Geopolitical Research Institute(GRI)/Εταιρεία Γεωπολιτικών Ερευνών(ΕΓΕ)

Τρίτη, 3 Μαΐου 2011

Plan B της Τουρκίας για το μεταναστευτικό ( κείμενο στα αγγλικά)

Establishing safe havens in Syrian territory is part of Turkey's plan to respond to a potential influx of refugees from the unrest-hit country, diplomatic sources say. Foreign Minister Davutoğlu is meanwhile urging the international community against a possible military intervention against the al-Assad regime. Describing Syria as the 'summary' of the Middle East, he has also urged the country's leader 'not to miss the chance to fix problems in Syria'.

Turkey is considering establishing safe havens on the Syrian side of the border to cope with a potential massive influx of refugees from the unrest-hit neighboring country, the Hürriyet Daily News & Economic Review has learned.

This “Plan B,” formulated in light of past experiences with fleeing Iraqis in the 1990s, was discussed by top government and military officials late Friday after a group of nearly 250 Syrian citizens crossed the border into Turkey.

Though the group was allowed to enter Turkey to seek asylum, the development alarmed officials about the potential for a massive influx that would carry tens of thousands to the Turkish border.

If the scale of Syrian asylum seekers remains small, as envisioned in Ankara’s “Plan A,” there will be little problem with allowing them to cross the border and receive humanitarian aid, diplomatic sources said. But if the flow turns into an influx similar to what the country faced in the early 1990s during the first Gulf War, they said, a more substantial project, described as “Plan B,” could be implemented.

This plan envisions the establishment of some safe havens on the Syrian side of the border whose security and humanitarian needs would be provided by Turkey. This would keep Turkey from permanently hosting tens of thousands of people who could return to their homes after the tension in Syria is defused.

In late 1990, nearly half a million Iraqi people crossed into Turkey, fleeing the war between the U.S.-led international community and the Saddam Hussein regime. Despite Turkey’s calls for help, it received no substantial support from the international community in extending humanitarian aid to the migrants. The potential for another massive influx across its borders during the second Iraq War in 2003 pushed Ankara to come up with the idea of establishing safe havens on the Iraqi side of the border.

The presence of the outlawed Kurdistan Workers’ Party, or PKK, in northern Iraq was an additional reason for crafting this plan at that time. But the expected flood of migrants did not materialize and no safe havens were created.

A similar plan is being mulled by Ankara in the Syrian case, but its implementation requires compatibility with international law. Sources noted that the resolution approved by the United Nations Security Council on Libya constituted the legal basis for international humanitarian assistance to the North African country, saying a similar move for Syria could legitimize Turkey’s plans to establish such secure zones in Syrian territory.

As a sovereign state, Syria would likely oppose the idea of forming such safe havens, which would be protected by Turkish troops, within its territory. “Unless the United Nations Security Council demands such interventions, this move could be interpreted as an attempt at occupation,” an expert on international migration told the Daily News on Sunday.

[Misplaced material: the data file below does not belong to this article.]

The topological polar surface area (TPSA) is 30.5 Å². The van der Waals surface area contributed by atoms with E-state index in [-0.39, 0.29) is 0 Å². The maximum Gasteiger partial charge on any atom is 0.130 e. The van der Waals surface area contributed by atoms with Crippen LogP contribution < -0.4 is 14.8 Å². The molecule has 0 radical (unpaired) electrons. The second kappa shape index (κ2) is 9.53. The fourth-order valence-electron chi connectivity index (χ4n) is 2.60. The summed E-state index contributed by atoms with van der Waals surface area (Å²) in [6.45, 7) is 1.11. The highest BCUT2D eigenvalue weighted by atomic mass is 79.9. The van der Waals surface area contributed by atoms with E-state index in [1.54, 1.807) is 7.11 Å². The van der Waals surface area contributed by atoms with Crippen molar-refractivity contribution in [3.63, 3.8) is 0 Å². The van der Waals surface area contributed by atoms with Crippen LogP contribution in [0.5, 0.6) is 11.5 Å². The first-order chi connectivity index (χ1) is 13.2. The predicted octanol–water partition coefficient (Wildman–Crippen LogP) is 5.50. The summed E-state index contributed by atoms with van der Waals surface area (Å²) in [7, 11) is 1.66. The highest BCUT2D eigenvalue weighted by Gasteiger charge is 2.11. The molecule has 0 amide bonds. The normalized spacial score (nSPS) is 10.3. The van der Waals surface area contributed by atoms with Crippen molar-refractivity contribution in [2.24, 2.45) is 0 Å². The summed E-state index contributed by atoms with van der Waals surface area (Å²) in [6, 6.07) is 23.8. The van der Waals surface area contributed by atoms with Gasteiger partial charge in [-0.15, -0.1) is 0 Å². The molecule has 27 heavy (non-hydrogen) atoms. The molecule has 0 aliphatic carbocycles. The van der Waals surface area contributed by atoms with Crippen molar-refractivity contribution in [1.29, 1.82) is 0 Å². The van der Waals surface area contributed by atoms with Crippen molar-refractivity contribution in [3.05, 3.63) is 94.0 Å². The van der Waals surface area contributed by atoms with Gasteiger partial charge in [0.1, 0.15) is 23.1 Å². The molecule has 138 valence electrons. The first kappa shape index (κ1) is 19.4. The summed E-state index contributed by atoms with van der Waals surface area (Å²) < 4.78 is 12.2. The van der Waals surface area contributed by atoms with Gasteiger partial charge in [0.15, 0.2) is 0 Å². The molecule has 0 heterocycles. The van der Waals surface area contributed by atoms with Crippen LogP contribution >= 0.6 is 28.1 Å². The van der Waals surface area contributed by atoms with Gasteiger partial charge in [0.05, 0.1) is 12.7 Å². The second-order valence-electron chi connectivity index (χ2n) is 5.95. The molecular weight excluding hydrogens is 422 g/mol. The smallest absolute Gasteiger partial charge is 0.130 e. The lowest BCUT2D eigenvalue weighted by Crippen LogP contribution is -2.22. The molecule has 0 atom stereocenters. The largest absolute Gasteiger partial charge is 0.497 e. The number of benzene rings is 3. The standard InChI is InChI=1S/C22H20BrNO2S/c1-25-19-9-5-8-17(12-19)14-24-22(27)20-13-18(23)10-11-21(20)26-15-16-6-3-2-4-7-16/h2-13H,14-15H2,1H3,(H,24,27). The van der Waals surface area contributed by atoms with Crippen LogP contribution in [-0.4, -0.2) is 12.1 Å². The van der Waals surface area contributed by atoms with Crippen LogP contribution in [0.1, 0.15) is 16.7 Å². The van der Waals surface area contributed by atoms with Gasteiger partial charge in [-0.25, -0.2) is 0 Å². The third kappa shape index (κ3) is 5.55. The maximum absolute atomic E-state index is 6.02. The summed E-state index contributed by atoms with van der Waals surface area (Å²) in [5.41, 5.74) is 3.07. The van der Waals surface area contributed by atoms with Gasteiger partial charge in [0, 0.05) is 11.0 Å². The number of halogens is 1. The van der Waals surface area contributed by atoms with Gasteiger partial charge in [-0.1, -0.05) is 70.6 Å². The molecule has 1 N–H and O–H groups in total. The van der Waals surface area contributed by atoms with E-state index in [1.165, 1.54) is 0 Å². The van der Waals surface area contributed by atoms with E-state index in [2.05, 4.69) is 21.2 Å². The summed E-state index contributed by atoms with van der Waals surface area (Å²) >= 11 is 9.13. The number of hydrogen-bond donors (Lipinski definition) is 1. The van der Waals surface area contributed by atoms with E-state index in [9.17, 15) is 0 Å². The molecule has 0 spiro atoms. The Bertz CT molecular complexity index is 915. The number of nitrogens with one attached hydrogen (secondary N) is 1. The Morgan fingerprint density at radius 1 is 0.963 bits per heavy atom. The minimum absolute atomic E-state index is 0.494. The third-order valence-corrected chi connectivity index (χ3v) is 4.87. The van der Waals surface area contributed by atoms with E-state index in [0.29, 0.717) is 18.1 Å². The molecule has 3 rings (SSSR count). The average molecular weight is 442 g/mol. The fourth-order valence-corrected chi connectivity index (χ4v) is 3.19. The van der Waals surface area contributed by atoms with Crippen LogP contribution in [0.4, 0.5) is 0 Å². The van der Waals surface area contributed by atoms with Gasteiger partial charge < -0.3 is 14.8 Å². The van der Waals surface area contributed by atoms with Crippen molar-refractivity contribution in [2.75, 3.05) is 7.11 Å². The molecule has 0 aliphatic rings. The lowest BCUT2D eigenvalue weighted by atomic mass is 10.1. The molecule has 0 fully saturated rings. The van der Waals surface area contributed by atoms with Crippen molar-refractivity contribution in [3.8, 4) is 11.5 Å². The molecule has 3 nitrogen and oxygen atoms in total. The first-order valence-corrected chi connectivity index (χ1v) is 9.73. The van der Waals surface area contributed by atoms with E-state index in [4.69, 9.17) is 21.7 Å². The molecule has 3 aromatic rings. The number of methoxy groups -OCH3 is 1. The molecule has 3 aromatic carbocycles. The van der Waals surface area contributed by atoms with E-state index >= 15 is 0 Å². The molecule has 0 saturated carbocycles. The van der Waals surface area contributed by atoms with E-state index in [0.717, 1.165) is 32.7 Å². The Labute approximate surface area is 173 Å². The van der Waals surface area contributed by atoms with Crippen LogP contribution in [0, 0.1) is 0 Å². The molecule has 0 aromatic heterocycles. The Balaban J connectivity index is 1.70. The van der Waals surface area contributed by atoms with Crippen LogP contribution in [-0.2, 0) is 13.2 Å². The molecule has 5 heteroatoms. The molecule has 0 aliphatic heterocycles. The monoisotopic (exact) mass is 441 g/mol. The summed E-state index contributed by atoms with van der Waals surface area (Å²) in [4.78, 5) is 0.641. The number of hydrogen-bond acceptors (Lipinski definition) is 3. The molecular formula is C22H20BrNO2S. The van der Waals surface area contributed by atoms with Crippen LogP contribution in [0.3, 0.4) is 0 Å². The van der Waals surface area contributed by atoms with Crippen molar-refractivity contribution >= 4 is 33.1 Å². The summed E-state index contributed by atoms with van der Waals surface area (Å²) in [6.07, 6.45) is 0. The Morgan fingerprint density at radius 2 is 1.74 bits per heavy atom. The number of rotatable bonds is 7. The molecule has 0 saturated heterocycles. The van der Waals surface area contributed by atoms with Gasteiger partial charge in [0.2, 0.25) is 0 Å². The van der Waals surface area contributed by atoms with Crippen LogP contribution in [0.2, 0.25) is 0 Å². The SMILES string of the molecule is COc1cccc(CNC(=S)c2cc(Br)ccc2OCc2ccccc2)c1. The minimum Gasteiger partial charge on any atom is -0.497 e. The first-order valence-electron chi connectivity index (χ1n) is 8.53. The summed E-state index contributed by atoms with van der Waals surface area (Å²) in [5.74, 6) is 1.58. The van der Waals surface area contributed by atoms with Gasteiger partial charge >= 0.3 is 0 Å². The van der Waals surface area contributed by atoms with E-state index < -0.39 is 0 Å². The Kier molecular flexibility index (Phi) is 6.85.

The assumption Sunday of the presidency of the U.N. Security Council by France has raised expectations in the international community for a swift U.N. resolution. Earlier attempts failed due to Russia’s veto.

Politically oppressed people who are escaping from non-European countries are not accepted as “refugees” by Turkey due to its geographical limitation to the 1967-dated additional protocol of the Geneva Convention. However, it considers them as asylum seekers and meets their basic needs before they are accepted by a third country.

Dialogue with Damascus continues

In the wake of Friday’s border crossing, Turkish Foreign Minister Ahmet Davutoğlu called Syrian Foreign Minister Walid al-Muallim twice late Friday to discuss the developments in the neighboring country, sources said.

Speaking to reporters Saturday, Davutoğlu dismissed the idea that Turkey would reintroduce recently lifted visa requirements for Syrian citizens, saying the country would always do its best to protect its Syrian brothers. Though Davutoğlu signaled that Turkey’s doors would be open for those who feel unsafe, he also expressed his hope that Syrian people would not need to cross into Turkey due to the ongoing turmoil in their country.

“Everybody should be able to live in his homeland in peace. This is what we want,” Davutoğlu said, urging Syrian President Bashar al-Assad to establish proper dialogue with his people.

Military intervention would harm

Davutoğlu also warned the international community not to intervene militarily in Syria. “We have to work to nullify such an option. An international intervention could cause unwanted consequences in a country like Syria, a sociologically heterogeneous society,” the foreign minister said Sunday in an interview with a private television channel.

He said there was still an opportunity for the Syrian leadership to find a solution internally but urged Damascus “not to miss this chance.”

Drawing a distinction between Syria and Egypt or other regional countries, Davutoğlu described Turkey’s neighbor as the “summary” of the Middle East. “We do not want to see a cracking of the Syrian mosaic,” he said. “We will consistently continue to advise [Syria]. We hope they will respond."

Source : hurriyet daily news

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